Merely Players' production brings out magic of 'Into the Woods'


I'm not sure there's a tougher musical to bring off these days than Into the Woods, Stephen Sondheim's bittersweet take on the not-so-happily-ever-after endings of the classic fairy tales we thought we knew.

The score's rhythmic demands are relentless, and while Sondheim's spiky melodies are singable to a fault, they can be deucedly hard for performers to pull out of the air.

Most difficult is the balance that must be struck between the ups of Act I and the downs of Act II, when Cinderella, Rapunzel, Little Red Riding Hood, Jack (of beanstalk fame) and the rest are in for some industrial-strength doses of reality.

Merely Players, a community theater ensemble active in northern Anne Arundel County, has done an excellent job of melding these demanding and divergent strands into a vivid and moving interpretation of Sondheim's piece. While there are occasional matters of character, pitch and vocal timbre to question, there can be no doubting the overall energy, accuracy and pacing of director Wayne Shipley's production, or the strength with which the musical's message hits home, courtesy of an incandescent second act.

Sondheim's theme - that essential lessons are learned when our connectedness helps us conquer fears of what's lurking out there in the woods - comes through loud and clear.

Interaction is key in this show, so the best moments come as the strong, sensible Baker's Wife (played with commendable flair by Becky Bartlett) makes a play for the slipper worn by Cinderella (lovely soprano Jessica Schaub), and when Shannon Benil's snippy Little Red Riding Hood takes on the Wolf, sung with gluttonous flair by Neil Ewachiw.

Ewachiw also assumes the spotlight as Cinderella's prissy, self-absorbed Prince; the "Agony" duet he shares with his royal brother, played hilariously by Dustin Cross (another first-class baritone), is the comic highlight of the show.

The characters who stumble a bit in Act I are also the ones who are most instrumental in bringing the show to a stunning conclusion.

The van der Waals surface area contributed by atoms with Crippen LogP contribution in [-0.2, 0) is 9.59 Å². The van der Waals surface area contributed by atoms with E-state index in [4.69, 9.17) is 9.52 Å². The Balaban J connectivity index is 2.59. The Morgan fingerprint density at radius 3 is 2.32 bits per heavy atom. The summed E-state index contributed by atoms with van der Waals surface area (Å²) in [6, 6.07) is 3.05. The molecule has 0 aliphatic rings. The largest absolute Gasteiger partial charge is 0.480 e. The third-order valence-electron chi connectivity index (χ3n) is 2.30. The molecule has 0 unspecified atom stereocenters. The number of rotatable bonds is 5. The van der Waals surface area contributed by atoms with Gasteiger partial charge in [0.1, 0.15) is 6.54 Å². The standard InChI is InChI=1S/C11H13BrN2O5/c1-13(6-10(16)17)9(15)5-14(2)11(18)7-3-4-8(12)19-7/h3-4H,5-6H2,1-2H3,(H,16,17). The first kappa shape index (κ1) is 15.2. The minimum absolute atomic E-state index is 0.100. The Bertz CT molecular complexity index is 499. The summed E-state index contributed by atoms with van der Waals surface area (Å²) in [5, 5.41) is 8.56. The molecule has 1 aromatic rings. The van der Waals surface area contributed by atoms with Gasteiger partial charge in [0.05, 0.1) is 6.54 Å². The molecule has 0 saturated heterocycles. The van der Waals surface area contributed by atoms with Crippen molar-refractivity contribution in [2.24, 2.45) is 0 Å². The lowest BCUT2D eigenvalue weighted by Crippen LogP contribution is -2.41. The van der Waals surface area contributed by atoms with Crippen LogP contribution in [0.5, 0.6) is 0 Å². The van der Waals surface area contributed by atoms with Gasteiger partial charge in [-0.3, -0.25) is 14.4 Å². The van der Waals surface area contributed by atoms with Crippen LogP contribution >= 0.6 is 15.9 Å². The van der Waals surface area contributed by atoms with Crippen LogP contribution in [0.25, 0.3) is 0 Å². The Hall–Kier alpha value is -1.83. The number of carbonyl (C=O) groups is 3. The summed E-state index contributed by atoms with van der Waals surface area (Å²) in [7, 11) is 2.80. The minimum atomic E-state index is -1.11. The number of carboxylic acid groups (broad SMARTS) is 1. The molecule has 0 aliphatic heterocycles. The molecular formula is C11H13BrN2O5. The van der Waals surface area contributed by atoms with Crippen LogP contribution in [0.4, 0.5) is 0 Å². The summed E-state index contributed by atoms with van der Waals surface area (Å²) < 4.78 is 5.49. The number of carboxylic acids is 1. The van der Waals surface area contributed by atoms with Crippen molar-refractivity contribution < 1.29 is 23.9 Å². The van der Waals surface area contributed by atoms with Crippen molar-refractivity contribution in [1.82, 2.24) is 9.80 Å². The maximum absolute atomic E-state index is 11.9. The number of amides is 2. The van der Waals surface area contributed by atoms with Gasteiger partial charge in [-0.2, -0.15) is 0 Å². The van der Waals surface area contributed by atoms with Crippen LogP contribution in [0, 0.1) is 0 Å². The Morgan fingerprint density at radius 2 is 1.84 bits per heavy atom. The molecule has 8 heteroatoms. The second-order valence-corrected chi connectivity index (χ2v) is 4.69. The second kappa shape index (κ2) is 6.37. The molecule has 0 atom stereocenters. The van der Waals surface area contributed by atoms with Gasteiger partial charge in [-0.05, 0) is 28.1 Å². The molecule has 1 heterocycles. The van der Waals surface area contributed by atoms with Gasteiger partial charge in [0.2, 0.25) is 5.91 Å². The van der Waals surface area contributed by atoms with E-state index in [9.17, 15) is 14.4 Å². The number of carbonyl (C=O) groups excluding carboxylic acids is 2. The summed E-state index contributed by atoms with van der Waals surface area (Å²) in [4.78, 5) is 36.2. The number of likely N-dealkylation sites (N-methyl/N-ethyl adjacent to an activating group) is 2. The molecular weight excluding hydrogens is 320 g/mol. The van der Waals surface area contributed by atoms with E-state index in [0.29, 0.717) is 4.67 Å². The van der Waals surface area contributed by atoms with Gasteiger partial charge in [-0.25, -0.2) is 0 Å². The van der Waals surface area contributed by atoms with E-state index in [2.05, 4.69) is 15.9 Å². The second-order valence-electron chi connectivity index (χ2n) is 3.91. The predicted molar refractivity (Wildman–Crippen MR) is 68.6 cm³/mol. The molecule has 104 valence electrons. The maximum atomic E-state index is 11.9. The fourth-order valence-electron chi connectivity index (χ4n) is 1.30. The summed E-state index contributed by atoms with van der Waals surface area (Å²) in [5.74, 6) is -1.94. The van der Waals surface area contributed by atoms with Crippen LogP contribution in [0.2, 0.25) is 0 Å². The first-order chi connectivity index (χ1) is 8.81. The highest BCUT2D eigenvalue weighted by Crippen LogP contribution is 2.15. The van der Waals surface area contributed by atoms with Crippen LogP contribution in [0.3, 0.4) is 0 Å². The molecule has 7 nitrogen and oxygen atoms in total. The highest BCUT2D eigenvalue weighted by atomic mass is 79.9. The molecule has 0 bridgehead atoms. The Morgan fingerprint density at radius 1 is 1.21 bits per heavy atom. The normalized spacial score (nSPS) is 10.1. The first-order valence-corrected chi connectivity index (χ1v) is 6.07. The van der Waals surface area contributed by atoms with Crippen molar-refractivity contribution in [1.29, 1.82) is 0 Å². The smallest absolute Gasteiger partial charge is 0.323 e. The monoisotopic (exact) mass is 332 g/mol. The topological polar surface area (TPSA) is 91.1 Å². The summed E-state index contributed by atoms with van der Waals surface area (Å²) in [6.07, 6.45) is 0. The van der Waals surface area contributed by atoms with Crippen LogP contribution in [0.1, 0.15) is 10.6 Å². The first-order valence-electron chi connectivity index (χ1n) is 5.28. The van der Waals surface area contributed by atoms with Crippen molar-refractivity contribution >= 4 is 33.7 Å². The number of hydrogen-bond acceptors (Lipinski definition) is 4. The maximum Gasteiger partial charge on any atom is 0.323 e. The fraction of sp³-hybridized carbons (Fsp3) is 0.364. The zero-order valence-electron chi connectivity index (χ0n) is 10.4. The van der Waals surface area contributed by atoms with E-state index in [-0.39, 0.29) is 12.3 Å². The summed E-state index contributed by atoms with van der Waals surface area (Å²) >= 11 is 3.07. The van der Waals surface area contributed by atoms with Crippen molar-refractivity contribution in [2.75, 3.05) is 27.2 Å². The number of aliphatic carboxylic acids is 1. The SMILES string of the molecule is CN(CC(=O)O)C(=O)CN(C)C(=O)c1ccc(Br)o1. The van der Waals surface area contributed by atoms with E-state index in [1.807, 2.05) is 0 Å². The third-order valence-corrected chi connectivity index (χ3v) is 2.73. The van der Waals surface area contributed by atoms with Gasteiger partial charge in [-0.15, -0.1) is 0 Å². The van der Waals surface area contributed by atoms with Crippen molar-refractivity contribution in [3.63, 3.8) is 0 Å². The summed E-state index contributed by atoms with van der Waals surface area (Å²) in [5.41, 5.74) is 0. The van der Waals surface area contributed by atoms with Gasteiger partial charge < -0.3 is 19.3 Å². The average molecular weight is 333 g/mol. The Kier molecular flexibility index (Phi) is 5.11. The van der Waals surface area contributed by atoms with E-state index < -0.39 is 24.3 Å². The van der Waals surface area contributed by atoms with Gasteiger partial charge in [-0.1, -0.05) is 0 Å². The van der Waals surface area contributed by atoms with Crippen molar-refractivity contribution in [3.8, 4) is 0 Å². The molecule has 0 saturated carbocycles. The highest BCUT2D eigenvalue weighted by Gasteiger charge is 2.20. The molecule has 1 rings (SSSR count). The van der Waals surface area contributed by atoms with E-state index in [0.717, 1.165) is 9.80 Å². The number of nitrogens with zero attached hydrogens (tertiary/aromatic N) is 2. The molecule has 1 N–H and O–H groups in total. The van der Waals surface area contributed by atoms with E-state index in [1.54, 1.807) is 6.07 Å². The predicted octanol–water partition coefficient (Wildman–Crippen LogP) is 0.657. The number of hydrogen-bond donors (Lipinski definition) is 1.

Tara Cariaso gets so into her witches' brogue early on that her clever lyrics all but disappear. But she's the most affecting presence on the stage when disaster strikes in Act II, and her "Lament" (Careful the things you say, children will listen) left me close to tears.

I'd have liked more energy - especially in facial expressions - from David Gregory's Baker in Act I, but when he confronts his mysterious father on the verge of his own impending fatherhood, then shoulders his burden in the midst of personal tragedy, he's speaking for all of us and with real authority. He's wonderful.

Benil's Little Red Riding Hood may have had some pitch problems at the outset, but when she willed the spoiled child to mature, the metamorphosis had commendable dignity and grace.

Kudos go to young Buddy Pease of the Baltimore School for the Arts, who excelled from start to finish as simple-minded, mischievous Jack. They also go to Robin Chapin, who sets a fine tone as the show's narrator, and to pianist Jason Brown, who keeps the complex score on an even keel.

From evocative sets to hilarious mechanical cows, a Wayne Shipley production can be counted on to evince deft technical touches and a respectful love for the magic of the stage.

Merely Players' production of Stephen Sondheim's "Into the Woods" continues Friday and Saturday at 8 p.m. at the Chesapeake Arts Center, 194 Hammonds Lane in Brooklyn Park. A youth cast presents a matinee performance of the show on Saturday at 3 p.m. For information and reservations, call 410-636-6597.

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